Plantwise Blog

By Sathis Sri Thanarajoo. Reblogged from the CGIAR research program on Climate Change, Agriculture and Food Security blog.

Farmers Ekxang 24 Oct 2018

Farmers showing active interest for Pest-Smart practices in Ekxang Climate-Smart Village. Photo: Arnaud Costa (CABI)

Pest-Smart program aims to increase the awareness of farmers on alternative pest-related practices and enhance the capacity of plant doctors in dealing with pests and diseases.

Farmers and plant doctors in Ekxang Climate-Smart Village (CSV) in Laos were trained on biologically-based alternatives to agrochemcicals used in vegetable production on 24 October 2018. Three women farmers, 16 men farmers and five plant doctors from the Plant Protection Center (PPC) participated in the training that was organized as part of the Pest-Smart project. The project, funded by the CGIAR Research Program on Climate Change, Agriculture and Food Security (CCAFS), aims to develop pest-smart technologies and practices in CSVs. In the long run, it aims to foster communities that can address pests and diseases in a “climate-smart” manner.

Currently, this CCAFS project is cultivating a specific behaviour change in the communities. Such change is exhibited by the farmers who are now opting for farm-friendly alternatives to eliminate pests and diseases. Plant doctors and extension workers, meanwhile, serve as catalysts of this change. Through their knowledge, skills and daily experiences stemming from working with the farmers, they can promote pest-smart technologies and practices on a wider scale.

“To see is to believe”

The training was organized by the CABI Southeast Asia. It was led by CABI’s Dr. Arnaud Costa, Integrated Crop Management Advisor and Pest-Smart project leader, and Dr. Sathis Sri Thanarajoo, a CABI scientist.

During the training, Mrs. Pinkham, one of the plant doctors, explained the purpose of the training to the farmers. Mrs. Chantha, another plant doctor, asked the farmers about their current awareness level on biological control use against pests and diseases. The farmers responded positively and expressed their interest in participating in the training. Dr. Costa emphasized that farmers must apply pest-smart biological control options on their farms. Therefore, they were taught on how to use Metarhizium sp. and Trichoderma sp., two biocontrol products developed by the PPC, by Mrs. Chantha. She then distributed product samples that farmers could readily use against pests.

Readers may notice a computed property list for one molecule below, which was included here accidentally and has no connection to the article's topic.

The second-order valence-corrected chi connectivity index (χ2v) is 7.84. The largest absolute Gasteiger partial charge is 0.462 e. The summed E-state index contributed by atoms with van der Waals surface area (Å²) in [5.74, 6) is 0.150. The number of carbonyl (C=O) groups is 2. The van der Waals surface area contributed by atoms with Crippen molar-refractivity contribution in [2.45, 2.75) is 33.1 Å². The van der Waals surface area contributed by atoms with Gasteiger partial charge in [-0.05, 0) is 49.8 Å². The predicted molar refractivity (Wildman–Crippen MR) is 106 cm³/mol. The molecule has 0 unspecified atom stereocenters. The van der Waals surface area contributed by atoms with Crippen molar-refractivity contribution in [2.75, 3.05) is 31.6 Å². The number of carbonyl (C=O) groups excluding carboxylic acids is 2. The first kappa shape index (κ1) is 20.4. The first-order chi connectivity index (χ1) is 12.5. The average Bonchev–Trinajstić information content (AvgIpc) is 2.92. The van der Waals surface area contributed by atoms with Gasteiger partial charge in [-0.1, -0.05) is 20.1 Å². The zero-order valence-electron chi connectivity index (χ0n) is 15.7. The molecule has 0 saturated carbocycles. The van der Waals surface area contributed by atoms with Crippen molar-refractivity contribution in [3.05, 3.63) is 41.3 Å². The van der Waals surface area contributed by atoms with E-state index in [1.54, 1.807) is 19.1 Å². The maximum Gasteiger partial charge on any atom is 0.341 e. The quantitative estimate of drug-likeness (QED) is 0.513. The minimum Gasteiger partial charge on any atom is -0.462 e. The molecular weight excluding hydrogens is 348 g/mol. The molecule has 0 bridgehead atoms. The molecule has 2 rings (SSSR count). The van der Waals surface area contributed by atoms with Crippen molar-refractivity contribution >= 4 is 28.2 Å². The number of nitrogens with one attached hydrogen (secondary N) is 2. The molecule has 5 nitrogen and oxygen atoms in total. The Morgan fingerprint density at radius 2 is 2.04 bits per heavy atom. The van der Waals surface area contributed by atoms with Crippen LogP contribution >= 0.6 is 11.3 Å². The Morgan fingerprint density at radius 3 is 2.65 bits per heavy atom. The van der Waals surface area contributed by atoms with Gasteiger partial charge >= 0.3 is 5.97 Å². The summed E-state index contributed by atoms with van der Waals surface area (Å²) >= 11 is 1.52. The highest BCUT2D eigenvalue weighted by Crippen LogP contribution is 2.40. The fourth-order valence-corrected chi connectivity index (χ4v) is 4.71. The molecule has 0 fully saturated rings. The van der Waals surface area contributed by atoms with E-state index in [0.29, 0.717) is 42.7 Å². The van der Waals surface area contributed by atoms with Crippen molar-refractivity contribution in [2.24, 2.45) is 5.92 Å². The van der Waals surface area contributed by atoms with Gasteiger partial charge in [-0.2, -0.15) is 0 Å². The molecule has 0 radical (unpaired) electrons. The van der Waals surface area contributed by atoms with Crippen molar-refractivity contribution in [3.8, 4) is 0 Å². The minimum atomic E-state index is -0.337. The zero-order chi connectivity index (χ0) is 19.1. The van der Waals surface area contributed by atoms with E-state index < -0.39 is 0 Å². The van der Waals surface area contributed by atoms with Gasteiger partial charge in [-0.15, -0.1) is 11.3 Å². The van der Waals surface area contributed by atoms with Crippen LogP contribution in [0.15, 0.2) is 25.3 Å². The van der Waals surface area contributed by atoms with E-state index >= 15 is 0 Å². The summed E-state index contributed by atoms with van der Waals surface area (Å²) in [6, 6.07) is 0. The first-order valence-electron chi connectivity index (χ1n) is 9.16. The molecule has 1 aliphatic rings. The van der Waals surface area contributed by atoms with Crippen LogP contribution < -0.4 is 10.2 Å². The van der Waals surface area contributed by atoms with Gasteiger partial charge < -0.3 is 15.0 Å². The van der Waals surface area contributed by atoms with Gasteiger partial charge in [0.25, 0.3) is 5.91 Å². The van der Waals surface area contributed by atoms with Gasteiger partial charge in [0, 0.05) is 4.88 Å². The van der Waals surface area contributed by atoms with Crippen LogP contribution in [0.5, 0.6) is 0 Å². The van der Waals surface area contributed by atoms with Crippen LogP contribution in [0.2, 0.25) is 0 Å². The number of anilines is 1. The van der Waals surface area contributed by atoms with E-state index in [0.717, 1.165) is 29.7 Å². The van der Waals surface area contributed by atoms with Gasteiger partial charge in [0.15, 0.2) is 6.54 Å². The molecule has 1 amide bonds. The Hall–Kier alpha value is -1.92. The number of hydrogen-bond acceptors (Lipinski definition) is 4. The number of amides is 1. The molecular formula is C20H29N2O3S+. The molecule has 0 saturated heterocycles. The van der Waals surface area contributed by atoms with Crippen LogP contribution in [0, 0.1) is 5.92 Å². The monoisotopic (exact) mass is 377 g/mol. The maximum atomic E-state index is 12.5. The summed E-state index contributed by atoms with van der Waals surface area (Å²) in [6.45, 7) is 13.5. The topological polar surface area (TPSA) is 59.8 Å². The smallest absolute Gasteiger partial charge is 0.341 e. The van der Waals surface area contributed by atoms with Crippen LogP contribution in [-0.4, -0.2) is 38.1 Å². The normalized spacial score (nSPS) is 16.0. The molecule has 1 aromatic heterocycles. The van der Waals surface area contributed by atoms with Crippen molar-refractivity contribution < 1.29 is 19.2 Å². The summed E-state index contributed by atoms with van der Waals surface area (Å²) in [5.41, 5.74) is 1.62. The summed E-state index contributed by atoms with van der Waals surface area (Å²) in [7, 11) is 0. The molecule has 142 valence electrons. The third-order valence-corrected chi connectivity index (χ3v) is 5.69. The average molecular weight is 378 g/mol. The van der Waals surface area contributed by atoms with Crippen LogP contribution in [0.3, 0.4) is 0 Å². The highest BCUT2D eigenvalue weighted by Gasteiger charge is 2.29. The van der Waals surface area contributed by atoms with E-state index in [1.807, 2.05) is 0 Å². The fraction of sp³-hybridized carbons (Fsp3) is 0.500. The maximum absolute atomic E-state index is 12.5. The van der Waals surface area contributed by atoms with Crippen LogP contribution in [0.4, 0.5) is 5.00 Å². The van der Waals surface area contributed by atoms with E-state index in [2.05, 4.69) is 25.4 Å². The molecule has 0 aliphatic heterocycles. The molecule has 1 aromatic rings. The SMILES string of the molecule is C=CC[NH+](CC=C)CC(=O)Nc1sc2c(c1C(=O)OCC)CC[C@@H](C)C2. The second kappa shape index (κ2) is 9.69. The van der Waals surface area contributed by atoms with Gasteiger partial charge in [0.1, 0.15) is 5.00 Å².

All the sessions touched upon the theoretical and practical aspects of pest-smart technologies and practices. For instance, Dr. Costa elaborated on more technical information on biological control for the plant doctors. This session was met with enthusiasm, as the plant doctors wanted to improve their knowledge and skills to guide the farmers in using biocontrol methods. Mr. Touy, an entomologist from PPC, contributed to the session by sharing his experiences in using beneficial insects on farms.

PPC has previously conducted a “Model Farm” program where a biocontrol agent (BCA) was applied in a farm in Ekxang CSV. PPC was determined to display the benefits of biocontrol solutions to the farmers. [They] will only gain confidence on the biocontrol methods if they can witness the results by themselves,” explained Mrs. Pinkham during the training.

Examining the field

CABI surveyed the farmers about their perception on and adoption of biocontrol methods. Plant doctors assisted CABI in conducting the survey, which aimed to analyse the farmers’ knowledge, perceptions and choices in bio-based alternatives and biological control.

Specifically, the survey covered pest-smart practices, reasons for choosing pesticides as solution for pest problem, awareness on bio-based solutions, challenges in applying bio-based solutions and interest to attend biocontrol training. In the end, the survey results reported that 32% of the farmers were aware of microbials such as Beauvaria spp., Paecilomyces spp., Trichoderma spp., and Pseudomonas spp. while 26% of them were informed about botanical extracts such as neem extract and garlic powder.

At the end of the training, the farmers and plant doctors asked for further trainings on biological control, including more advanced lessons and hands-on demonstrations or visits to model farms. The plant doctors, specifically, said that they were committed to promote the benefits of BCAs to farmers in Ekxang CSV and in other neighbouring villages.

This article was originally published on CGIAR CCAFS.

2 Comments

  1. jenifer David on 18th July 2019 at 8:19 am

    I want to encourage that you continue your great posts.

  2. darrenfarming on 11th September 2019 at 8:23 am

    Thanks for your article !We have experienced in using trichoderma on disease control and increase root growth.

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